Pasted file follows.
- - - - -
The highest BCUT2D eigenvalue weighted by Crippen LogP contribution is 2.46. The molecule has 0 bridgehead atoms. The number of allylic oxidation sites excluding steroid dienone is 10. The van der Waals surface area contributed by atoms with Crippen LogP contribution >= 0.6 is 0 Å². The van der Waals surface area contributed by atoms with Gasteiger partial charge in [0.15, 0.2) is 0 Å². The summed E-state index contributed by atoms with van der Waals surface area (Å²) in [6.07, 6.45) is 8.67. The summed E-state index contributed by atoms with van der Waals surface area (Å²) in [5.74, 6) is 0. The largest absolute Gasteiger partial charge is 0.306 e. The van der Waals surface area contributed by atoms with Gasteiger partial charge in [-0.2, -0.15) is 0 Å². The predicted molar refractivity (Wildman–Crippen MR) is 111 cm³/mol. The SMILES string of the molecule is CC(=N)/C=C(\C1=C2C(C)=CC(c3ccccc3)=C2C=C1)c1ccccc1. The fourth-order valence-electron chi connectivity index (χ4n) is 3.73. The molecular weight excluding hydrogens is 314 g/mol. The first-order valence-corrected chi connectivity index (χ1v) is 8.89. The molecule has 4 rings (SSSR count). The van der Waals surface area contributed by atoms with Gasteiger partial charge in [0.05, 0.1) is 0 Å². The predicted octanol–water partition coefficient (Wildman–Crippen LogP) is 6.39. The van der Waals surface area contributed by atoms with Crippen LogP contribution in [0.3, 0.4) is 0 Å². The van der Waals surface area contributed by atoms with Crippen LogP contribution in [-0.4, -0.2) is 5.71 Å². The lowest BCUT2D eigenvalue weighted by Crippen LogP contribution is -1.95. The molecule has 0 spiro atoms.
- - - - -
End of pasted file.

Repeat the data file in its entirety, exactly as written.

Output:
The highest BCUT2D eigenvalue weighted by Crippen LogP contribution is 2.46. The molecule has 0 bridgehead atoms. The number of allylic oxidation sites excluding steroid dienone is 10. The van der Waals surface area contributed by atoms with Crippen LogP contribution >= 0.6 is 0 Å². The van der Waals surface area contributed by atoms with Gasteiger partial charge in [0.15, 0.2) is 0 Å². The summed E-state index contributed by atoms with van der Waals surface area (Å²) in [6.07, 6.45) is 8.67. The summed E-state index contributed by atoms with van der Waals surface area (Å²) in [5.74, 6) is 0. The largest absolute Gasteiger partial charge is 0.306 e. The van der Waals surface area contributed by atoms with Gasteiger partial charge in [-0.2, -0.15) is 0 Å². The predicted molar refractivity (Wildman–Crippen MR) is 111 cm³/mol. The SMILES string of the molecule is CC(=N)/C=C(\C1=C2C(C)=CC(c3ccccc3)=C2C=C1)c1ccccc1. The fourth-order valence-electron chi connectivity index (χ4n) is 3.73. The molecular weight excluding hydrogens is 314 g/mol. The first-order valence-corrected chi connectivity index (χ1v) is 8.89. The molecule has 4 rings (SSSR count). The van der Waals surface area contributed by atoms with Gasteiger partial charge in [0.05, 0.1) is 0 Å². The predicted octanol–water partition coefficient (Wildman–Crippen LogP) is 6.39. The van der Waals surface area contributed by atoms with Crippen LogP contribution in [0.3, 0.4) is 0 Å². The van der Waals surface area contributed by atoms with Crippen LogP contribution in [-0.4, -0.2) is 5.71 Å². The lowest BCUT2D eigenvalue weighted by Crippen LogP contribution is -1.95. The molecule has 0 spiro atoms.